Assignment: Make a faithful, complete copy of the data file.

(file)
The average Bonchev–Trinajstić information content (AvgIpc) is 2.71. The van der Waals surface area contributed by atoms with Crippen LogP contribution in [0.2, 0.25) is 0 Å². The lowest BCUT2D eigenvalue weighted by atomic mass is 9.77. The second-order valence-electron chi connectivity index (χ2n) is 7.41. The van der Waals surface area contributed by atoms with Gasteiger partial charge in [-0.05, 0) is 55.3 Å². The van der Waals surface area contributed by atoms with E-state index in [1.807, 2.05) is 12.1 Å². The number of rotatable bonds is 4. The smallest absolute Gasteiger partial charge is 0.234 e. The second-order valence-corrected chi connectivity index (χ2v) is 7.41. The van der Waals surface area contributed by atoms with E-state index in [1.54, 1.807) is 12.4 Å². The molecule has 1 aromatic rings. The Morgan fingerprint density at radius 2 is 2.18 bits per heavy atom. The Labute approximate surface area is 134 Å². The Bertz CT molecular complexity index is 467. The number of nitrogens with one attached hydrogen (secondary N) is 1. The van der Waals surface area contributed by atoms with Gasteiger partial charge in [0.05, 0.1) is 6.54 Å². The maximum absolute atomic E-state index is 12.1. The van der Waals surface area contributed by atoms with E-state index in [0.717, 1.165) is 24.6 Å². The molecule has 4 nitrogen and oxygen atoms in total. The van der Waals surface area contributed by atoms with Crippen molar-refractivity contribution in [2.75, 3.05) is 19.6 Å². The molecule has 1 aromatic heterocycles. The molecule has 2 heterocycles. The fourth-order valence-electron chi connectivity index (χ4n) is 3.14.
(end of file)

The average Bonchev–Trinajstić information content (AvgIpc) is 2.71. The van der Waals surface area contributed by atoms with Crippen LogP contribution in [0.2, 0.25) is 0 Å². The lowest BCUT2D eigenvalue weighted by atomic mass is 9.77. The second-order valence-electron chi connectivity index (χ2n) is 7.41. The van der Waals surface area contributed by atoms with Gasteiger partial charge in [-0.05, 0) is 55.3 Å². The van der Waals surface area contributed by atoms with E-state index in [1.807, 2.05) is 12.1 Å². The number of rotatable bonds is 4. The smallest absolute Gasteiger partial charge is 0.234 e. The second-order valence-corrected chi connectivity index (χ2v) is 7.41. The van der Waals surface area contributed by atoms with E-state index in [1.54, 1.807) is 12.4 Å². The molecule has 1 aromatic rings. The Morgan fingerprint density at radius 2 is 2.18 bits per heavy atom. The Labute approximate surface area is 134 Å². The Bertz CT molecular complexity index is 467. The number of nitrogens with one attached hydrogen (secondary N) is 1. The van der Waals surface area contributed by atoms with Gasteiger partial charge in [0.05, 0.1) is 6.54 Å². The maximum absolute atomic E-state index is 12.1. The van der Waals surface area contributed by atoms with E-state index in [0.717, 1.165) is 24.6 Å². The molecule has 4 nitrogen and oxygen atoms in total. The van der Waals surface area contributed by atoms with Crippen molar-refractivity contribution in [2.75, 3.05) is 19.6 Å². The molecule has 1 aromatic heterocycles. The molecule has 2 heterocycles. The fourth-order valence-electron chi connectivity index (χ4n) is 3.14.